Crimping grains can extend the harvest window by up to 3 weeks. This makes it possible to harvest earlier and thus achieve the maximum nutritional value of the crop. The ideal time is when the grain has a water content of 35-45% which gives the best silage and the best stability.
Experiments at Reading University show additional benefits of crimped grain as it can improve the animal’s performance by slowing the release of starch and protein in the rumen compared to feeding normal dried grains. The purpose of crimping is to preserve the feed value of the crop as the best quality feed with minimal nutrient loss and at a limited cost. By rapidly lowering the pH levels with formic acid, nutrient loss is reduced and the protein quality of the feed is maintained. The presence of bacterial spores and fermentation products (eg ethanol, ammonia, butyric acid and CO2), also have a negative impact on feed quality. These must be kept to an absolute minimum through a good preservation / ensiling process of the crimped grain. By adding propionic acid the risk of heating in the early stages of the silo filling process, as well as after opening the silo, are reduced and thereby helps ensure continued good quality feed.
In Denmark, it is normal to use pure Propionic Acid 99% for crimping (which requires HACCP), where a moisture content of 35% or above is the target and approx. 5 – 7 L of acid / ton of grain is used. The moisture content of the grain determines the amount of lactic acid produced during storage. A moisture content above 35% promotes fermentation, so that lactic acid will be produced during ensiling process. Moisture content below 30% moisture content reduces the ability to ensile and the potential for heating of the grain increases. Unless dosage is increased the result will be more like . Crimping grains with less than 30% water is only recommended for preservation in an oxygen-free environment, as ensiling is very difficult to achieve.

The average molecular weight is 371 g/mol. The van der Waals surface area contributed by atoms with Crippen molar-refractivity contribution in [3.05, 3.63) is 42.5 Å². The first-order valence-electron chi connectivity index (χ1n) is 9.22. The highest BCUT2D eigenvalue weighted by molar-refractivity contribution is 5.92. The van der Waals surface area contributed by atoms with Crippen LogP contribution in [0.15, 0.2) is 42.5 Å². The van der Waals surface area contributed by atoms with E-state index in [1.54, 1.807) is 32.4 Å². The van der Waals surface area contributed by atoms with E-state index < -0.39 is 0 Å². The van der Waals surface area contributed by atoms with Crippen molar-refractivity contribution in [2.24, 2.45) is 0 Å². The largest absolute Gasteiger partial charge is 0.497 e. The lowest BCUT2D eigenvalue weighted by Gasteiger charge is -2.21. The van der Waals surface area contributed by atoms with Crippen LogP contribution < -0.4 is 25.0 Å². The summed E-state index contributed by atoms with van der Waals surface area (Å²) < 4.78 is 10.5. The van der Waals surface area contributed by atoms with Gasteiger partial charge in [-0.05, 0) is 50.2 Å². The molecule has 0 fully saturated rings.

Advantages of crimped grains
Crimped grain has a more favorable protein and starch degradation rate in the rumen compared to later harvested dried grain (Reading University 2018). This can result in a reduced risk of metabolic diseases such as rumen acidosis. Rumen acidosis can eventually lead to an increased acidity (low pH) in blood and other tissues (metabolic acidosis), which has a negative impact on the cow’s milk yield and general well-being. When the starch is too readily available to the rumen microbes, the microflora have an easier time converting it to volatile fatty acids such as propionic acid and others, which is why the rumen pH drops. Like a vicious cycle, the acidic rumen helps to increase the fermentation rate and lower NDF. Rumen acid increases the feed passage rate and lowers the feed residence time in the rumen. This leads to an increased feed intake. As the NDF degradation is dependent on the residence time in the rumen, reduced residence time will result in reduced NDF digestibility.
Normally the cow produces sodium bicarbonate in the saliva during rumination which counteracts this acidification, but in the modern cow with very high performance this is sometimes not enough, especially when we have a highly fermentable starch such as in corn. It is therefore necessary to help the cow maintain the right pH in the rumen. Some feed sodium bicarbonate others uses soda grains as these improve the pH level and lowers the degradation rate of the starch. An alternative is to make the starch less accessible to the microbes by crimping the grain and then preserving it with propionic acid. This leads to a lower degree of fermentation in the rumen. That is why crimping is one of the methods that is quickly gaining traction as it helps reduce the risk of the cow developing rumen acidosis.
However, propionic acid can be a difficult chemical to use due to its corrosivity and negative palatability impact at higher doses. If you want a solution for crimping that is more manageable then ProSid ™ MI 700 is the product for you! It is still highly concentrated and effective, but is non-corrosive and safer to use and has little affect on palatability. Using esterified propionic acid enhances the effect of the product, and with a high concentration of acid and low evaporation, the product is as effective and much safer to use than pure organic acid solutions.
Crimping: Is a cost-effective way to produce high quality feed for all livestock.
• Make sure all seeds are crushed / rolled
• Check plastic cover regularly for damage during storage
• Wait 4-6 weeks before opening the silo
• Do not open the silo at both ends
Extended harvest window and harvest at optimal nutritional value
• ProSid MI700 is highly concentrated but a gentle acid that works under normal conditions
• Prevents the growth of unwanted microorganisms
• Preserves the nutritional value of the feed
• Reduces dry matter losses during storage and when opening the silo
• Inhibits protein breakdown